It’s official: Britain is a nation of secularists
Posted: Thu, 20 Sep 2012
On the heels of claims from the Communities Secretary Eric Pickles that Britain is a Christian nation and that the Government intends to find a greater role for religion in policy-making, come two large-scale polls showing that our country is not, by any stretch of the imagination, religious. Indeed, we are a nation of secularists who want religion and politics separated.
A poll conducted by Yougov together with the Government-sponsored British Social Attitudes Survey reveal a nation averse to "faith" and hostile to religious leaders seeking political power.
Of the Yougov-Cambridge poll carried out among 2,027 adults, an overwhelming 81% of respondents agreed with the statement "Religious practice is a private matter and should be separated from the political and economic life of my country". Only 6% disagreed.
- When asked "Do you regard yourself as belonging to any particular religion?" 53% said no while 42% said yes.
- 76% said that religious leaders should not influence how people vote in elections (6% thought they should)
- 71% said that religious leaders should have no influence over the decisions of the government (8% said they should)
- 65% said that Britain would not be a better place if more religious leaders held public office. (7% said it would)
The same set of questions was asked in some other countries and the results can be seen here.
The 29th edition of the British Social Attitudes Survey, which was published on Monday, confirms these trends. It has been analysed by the BBC which concluded along the following lines:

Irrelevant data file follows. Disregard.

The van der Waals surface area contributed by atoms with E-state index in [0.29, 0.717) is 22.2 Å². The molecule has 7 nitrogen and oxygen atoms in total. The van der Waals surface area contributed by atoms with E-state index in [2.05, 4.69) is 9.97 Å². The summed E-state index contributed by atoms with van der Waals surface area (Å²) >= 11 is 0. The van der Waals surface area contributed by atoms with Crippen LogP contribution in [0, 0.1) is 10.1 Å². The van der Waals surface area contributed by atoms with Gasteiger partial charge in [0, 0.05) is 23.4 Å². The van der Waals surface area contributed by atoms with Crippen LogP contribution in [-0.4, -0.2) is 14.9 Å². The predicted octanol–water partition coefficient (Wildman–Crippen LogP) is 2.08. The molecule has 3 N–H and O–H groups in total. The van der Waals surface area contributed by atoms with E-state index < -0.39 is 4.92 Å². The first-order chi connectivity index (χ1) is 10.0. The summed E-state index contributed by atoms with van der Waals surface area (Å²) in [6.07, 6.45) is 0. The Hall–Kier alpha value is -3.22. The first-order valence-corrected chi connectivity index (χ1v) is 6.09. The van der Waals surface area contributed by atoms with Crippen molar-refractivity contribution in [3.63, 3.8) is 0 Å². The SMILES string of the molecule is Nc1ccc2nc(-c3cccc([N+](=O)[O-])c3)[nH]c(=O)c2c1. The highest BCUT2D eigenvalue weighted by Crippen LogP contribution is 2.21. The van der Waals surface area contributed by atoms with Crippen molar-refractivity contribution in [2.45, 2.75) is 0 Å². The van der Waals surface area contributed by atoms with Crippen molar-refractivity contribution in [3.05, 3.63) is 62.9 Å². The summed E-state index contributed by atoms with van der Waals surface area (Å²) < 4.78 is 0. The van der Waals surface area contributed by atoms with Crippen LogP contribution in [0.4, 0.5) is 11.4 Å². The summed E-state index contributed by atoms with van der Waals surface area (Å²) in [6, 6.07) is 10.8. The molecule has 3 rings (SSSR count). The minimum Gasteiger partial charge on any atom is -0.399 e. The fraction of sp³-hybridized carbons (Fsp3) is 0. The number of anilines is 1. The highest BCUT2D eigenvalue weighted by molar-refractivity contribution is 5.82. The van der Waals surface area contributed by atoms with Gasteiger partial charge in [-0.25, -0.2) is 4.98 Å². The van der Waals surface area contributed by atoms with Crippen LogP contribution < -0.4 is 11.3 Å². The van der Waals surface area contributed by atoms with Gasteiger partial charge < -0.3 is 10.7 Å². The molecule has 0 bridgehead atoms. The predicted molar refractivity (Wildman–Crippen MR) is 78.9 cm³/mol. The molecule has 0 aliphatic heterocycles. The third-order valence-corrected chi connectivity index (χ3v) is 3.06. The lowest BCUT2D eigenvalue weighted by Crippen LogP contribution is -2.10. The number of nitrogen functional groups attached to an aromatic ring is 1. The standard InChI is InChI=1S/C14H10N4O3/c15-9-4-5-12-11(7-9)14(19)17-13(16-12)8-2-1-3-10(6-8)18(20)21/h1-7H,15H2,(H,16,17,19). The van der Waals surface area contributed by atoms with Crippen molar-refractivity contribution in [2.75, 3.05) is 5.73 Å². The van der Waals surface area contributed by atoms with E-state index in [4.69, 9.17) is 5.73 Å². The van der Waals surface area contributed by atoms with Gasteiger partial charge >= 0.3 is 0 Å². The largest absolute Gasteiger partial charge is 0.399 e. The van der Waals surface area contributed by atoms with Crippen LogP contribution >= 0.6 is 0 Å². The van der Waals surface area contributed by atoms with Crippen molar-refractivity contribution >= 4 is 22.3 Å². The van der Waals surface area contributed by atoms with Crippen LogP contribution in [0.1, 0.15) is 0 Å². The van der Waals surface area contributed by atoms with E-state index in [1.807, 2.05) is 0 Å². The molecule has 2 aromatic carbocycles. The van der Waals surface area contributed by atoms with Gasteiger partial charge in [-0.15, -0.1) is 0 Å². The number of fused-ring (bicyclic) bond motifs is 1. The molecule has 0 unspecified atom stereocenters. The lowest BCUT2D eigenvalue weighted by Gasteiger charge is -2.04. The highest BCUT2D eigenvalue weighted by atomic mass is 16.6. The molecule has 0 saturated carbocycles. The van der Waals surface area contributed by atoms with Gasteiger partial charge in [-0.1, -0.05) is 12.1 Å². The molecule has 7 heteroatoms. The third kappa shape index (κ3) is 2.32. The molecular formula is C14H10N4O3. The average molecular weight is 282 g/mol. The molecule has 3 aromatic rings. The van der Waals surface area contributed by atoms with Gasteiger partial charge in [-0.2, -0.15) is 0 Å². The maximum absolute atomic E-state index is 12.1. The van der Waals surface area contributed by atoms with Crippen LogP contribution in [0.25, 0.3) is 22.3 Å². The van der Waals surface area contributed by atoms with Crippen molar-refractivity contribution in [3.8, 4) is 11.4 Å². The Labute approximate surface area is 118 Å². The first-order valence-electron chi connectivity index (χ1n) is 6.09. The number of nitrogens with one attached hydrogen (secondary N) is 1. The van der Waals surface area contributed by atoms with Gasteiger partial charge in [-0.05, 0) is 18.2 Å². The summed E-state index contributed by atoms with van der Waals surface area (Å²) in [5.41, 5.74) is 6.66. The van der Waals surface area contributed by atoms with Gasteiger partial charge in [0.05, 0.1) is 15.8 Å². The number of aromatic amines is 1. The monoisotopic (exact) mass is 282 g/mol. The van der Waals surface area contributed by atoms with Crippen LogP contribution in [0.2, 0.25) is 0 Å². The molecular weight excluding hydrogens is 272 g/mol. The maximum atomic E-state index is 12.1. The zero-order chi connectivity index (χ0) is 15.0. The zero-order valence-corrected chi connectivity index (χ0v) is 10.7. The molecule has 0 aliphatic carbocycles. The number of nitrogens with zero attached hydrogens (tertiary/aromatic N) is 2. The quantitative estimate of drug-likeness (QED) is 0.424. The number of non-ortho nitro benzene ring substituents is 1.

- In the thirty years since the British Social Attitudes survey was first produced, religious affiliation amongst people in Britain has dropped from 68% (in 1983) to 53% (in 2011).
- 85% of people aged 66 plus say they were brought up in a religion, compared to 60% of 18-25 year olds. And the gap is even greater when people are asked if they are religious now. 77% of people aged 66+ say they are religious compared to 35% of people aged 18-25.
- The likelihood of young people aged 16-25 being religious varies widely by ethnicity. White British are the least likely to be religious (24% of White British of this age group describe themselves as religious), while Bangladeshis are the most likely (at 97%). In descending percentage: 95% Pakistani, 89% Black African and 87% Indian, and 58% Black Caribbean.
- Young people were asked whether religion made a difference to their lives. Muslims were the most likely group to think so (68% of them). In contrast, self-defined Catholics were the least likely to, (only 12%).
The number of people who told the BSA survey that they had no religion varied substantially by age, peaking among the 18-24s (65%) and falling steadily to 18% among the over-75s.
Wales emerges as the least religious nation in the UK, with 58% saying they have no religion. Greater London (once one of the least religious part of the UK but now home to tens of thousands of religiously devout immigrants) has only 42% non-religious. The Midlands, another centre of immigration, recorded 41%.
But there are grounds to suggest these particular figures should be taken with a pinch of salt. It is well known amongst statisticians that respondents often overstate their religiosity. This trend is well demonstrated by the fact that 14% per cent of respondents claimed to attend a religious service once a week or more. This is at least double the figure borne out by church attendance figures. 58% said that they never attended public worship (up from 53% in 1991).13% of the irreligious stated that they sometimes attended religious services.
Anglicans had the highest total non-attendance (56%), with Roman Catholics on 28%, other Christians on 39%, and non-Christians on 29%. Men (65%) were more likely never to attend than women (54%). Variation by age cohort was between 54% and 65%, by marital status between 56% and 64%, and by region between 54% and 65%.
Acknowledgment Source: BRIN